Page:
p. 141 Chapter XXVIII.—Tower of Babel.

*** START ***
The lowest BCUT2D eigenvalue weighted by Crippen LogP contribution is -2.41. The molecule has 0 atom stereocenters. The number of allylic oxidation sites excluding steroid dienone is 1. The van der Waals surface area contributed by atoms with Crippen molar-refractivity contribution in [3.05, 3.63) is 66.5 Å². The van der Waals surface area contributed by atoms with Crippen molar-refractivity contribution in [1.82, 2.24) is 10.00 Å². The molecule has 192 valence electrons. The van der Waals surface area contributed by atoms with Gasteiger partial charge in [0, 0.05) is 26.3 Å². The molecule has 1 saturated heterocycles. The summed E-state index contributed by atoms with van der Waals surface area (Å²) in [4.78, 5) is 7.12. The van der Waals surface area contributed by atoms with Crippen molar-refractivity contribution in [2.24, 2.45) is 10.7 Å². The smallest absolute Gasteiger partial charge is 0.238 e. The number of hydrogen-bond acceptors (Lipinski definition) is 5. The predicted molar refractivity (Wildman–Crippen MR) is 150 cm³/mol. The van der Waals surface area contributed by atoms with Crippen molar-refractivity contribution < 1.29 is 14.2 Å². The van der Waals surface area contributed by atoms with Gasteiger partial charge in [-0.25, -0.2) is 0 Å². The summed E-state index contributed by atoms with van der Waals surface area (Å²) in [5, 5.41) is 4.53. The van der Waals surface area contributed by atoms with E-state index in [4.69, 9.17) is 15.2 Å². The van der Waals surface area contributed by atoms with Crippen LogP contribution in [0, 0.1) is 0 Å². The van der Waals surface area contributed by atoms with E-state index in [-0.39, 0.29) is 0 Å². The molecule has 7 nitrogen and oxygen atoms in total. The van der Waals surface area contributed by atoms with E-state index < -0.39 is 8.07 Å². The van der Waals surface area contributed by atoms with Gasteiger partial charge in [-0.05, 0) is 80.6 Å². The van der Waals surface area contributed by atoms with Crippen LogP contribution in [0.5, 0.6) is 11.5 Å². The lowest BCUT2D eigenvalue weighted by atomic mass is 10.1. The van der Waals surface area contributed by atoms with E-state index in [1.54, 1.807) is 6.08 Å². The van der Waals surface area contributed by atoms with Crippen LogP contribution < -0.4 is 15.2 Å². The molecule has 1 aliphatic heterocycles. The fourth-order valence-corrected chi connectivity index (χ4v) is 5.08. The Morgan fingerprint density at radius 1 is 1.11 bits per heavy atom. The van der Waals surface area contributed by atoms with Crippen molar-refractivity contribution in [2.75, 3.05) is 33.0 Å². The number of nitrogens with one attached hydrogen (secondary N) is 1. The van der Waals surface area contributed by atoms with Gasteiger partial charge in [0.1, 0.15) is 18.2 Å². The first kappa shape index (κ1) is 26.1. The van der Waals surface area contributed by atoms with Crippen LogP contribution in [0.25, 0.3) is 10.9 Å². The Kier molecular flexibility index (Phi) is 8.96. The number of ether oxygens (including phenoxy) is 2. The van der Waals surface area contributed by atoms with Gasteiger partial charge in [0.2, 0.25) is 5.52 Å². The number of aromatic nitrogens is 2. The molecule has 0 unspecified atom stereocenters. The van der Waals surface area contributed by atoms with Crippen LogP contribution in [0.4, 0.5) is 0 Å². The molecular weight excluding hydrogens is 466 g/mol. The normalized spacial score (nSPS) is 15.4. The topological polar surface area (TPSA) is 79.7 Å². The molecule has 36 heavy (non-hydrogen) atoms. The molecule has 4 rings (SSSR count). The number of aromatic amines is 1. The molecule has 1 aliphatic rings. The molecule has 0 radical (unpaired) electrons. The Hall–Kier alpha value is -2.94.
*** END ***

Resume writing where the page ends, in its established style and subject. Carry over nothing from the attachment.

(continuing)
“But the foolish men who were then, whereas they ought to have abandoned the opinion which they had conceived of him, inasmuch as they had seen it confuted by his mortal punishment, extolled him the more. For raising a sepulchre to his honour, they went so far as to adore him as a friend of God, and one who had been removed to heaven in a chariot of lightning, and to worship him as if he were a living star. Hence also his name was called Zoroaster after his death—that is, living star—by those who, after one generation, had been taught to speak the Greek language. In fine, by this example, even now many worship those who have been struck with lightning, honouring them with sepulchres, and worshipping them as friends of God. But this man was born in the fourteenth generation, and died in the fifteenth, in which the tower was built, and the languages of men were divided into many.